For reasons of climate protection, carbon dioxide must not be released into the atmosphere. Wherever the formation of carbon dioxide cannot be prevented, it should be captured and converted into other substances.
The best possible solution is creating substances that have value and can be sold. A new method for this has now been developed at TU Wien (Vienna): With the help of a special catalyst material made of sulfur and molybdenum, liquid methanol is produced from CO2. The new technology has already been patented, and together with industrial partners the process is now to be scaled up to industrial scale.
Profit from waste gas
It is precisely where carbon dioxide occurs in maximum concentration - for example directly in the exhaust gas stream of large industrial plants - that it can be used most efficiently. The idea of converting carbon dioxide into valuable products is not new. However, it is a difficult and complex task. Sometimes CO2 has to be enriched and separated beforehand, which causes additional costs and energy input.
"To convert carbon dioxide, catalysts based on copper have often been used so far," says Prof. Karin Föttinger from the Institute of Materials Chemistry at TU Wien. "However, they have the major disadvantage that they are not robust. If there are certain other substances in the exhaust gas stream besides carbon dioxide, for example sulfur, the catalyst quickly loses its activity. It is said that the catalyst is poisoned."
Karin Föttinger and her research group therefore set out to find a better material. "If you want to use such methods not only in the laboratory but also on a large scale in industry, then you need a catalyst that is perhaps a little less active, but robust, durable and reliable," Föttinger explains. "You want to be able to process quite ordinary industrial waste gases without pre-treatment."
The winning formula: Sulfur and molybdenum
The TU Wien research team was able to show that catalysts based on sulfur and molybdenum fulfil these requirements. Special additional elements, such as manganese, ensure that carbon dioxide, which is actually very unreactive, is activated and converted. By choosing such additional elements, the properties of the catalysts can be precisely adapted to the desired area of application. In this way, methanol can now be produced from waste gas containing CO2.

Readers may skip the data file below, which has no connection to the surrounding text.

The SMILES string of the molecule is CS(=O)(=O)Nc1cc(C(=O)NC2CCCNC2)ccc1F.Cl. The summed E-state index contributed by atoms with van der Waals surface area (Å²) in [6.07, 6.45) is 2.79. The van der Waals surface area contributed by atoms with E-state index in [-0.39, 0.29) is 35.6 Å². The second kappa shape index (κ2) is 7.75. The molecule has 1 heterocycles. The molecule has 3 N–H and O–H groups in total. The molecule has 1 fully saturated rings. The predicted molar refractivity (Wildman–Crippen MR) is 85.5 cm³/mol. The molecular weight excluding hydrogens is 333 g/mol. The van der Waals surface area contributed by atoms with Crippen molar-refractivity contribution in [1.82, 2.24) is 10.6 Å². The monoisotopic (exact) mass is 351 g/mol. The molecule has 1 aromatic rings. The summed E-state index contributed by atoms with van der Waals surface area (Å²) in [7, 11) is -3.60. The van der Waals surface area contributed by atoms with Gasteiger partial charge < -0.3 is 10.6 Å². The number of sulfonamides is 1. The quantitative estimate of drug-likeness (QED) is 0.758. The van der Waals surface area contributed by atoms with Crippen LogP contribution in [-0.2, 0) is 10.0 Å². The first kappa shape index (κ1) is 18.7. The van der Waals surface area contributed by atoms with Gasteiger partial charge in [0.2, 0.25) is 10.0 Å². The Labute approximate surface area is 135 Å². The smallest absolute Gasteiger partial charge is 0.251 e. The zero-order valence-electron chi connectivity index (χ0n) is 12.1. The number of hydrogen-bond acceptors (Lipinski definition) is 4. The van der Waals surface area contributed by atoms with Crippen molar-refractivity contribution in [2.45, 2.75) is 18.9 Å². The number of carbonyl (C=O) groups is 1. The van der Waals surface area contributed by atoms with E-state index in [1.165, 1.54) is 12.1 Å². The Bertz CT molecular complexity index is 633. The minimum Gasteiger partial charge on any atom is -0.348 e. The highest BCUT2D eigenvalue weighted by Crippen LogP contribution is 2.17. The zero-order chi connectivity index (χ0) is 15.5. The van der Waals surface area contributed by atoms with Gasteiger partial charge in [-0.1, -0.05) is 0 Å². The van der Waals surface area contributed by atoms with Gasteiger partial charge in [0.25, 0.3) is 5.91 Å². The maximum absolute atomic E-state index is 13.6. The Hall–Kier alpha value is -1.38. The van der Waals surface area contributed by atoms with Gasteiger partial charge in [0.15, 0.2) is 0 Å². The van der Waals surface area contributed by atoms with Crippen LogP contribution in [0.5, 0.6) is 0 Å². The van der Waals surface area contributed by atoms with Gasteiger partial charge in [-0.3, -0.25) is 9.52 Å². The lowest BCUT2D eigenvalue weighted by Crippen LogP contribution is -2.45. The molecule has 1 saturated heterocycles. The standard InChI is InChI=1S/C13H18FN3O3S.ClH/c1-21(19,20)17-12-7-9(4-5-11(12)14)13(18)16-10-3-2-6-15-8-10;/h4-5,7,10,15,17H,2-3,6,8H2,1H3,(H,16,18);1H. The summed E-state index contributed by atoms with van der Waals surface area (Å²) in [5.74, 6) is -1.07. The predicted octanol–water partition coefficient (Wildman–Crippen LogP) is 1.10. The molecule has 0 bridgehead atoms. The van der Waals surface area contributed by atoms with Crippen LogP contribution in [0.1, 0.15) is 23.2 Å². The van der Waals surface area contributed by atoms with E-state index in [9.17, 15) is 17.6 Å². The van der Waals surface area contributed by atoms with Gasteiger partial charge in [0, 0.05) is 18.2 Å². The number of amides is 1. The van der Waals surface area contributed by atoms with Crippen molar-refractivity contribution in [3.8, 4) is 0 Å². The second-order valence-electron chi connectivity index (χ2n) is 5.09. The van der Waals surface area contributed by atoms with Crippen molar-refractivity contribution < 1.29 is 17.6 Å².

"Methanol is an attractive product. It is liquid at room temperature, so it can be stored without any problems. It is needed in industry; up to now it has normally been produced from fossil raw materials," says Karin Föttinger. "But it is also possible to use our catalysts to produce other molecules, such as higher alcohols. We are currently still working on figuring out exactly how best to choose parameters like pressure and temperature to produce different products."
The method has now been patented, and it will now be scaled up to industrial scale in collaboration with partner companies. "We are already working with companies, and at the same time we are looking for other possible collaborations," says Karin Föttinger. In this way, the novel catalysts should make an important contribution to making industry climate neutral and closing material cycles.
The patenting was supported by the Patent and Licence Management of the Research and Transfer Support, opens an external URL in a new window of TU Wien.
The research project is being pursued as part of the doctoral college "CO2 Refinery", which is developing new methods for the environmentally friendly utilisation of CO2 on an interdisciplinary basis at TU Wien.
Prof. Karin Föttinger
Institute of Materials Chemistry
+43 1 58801 165110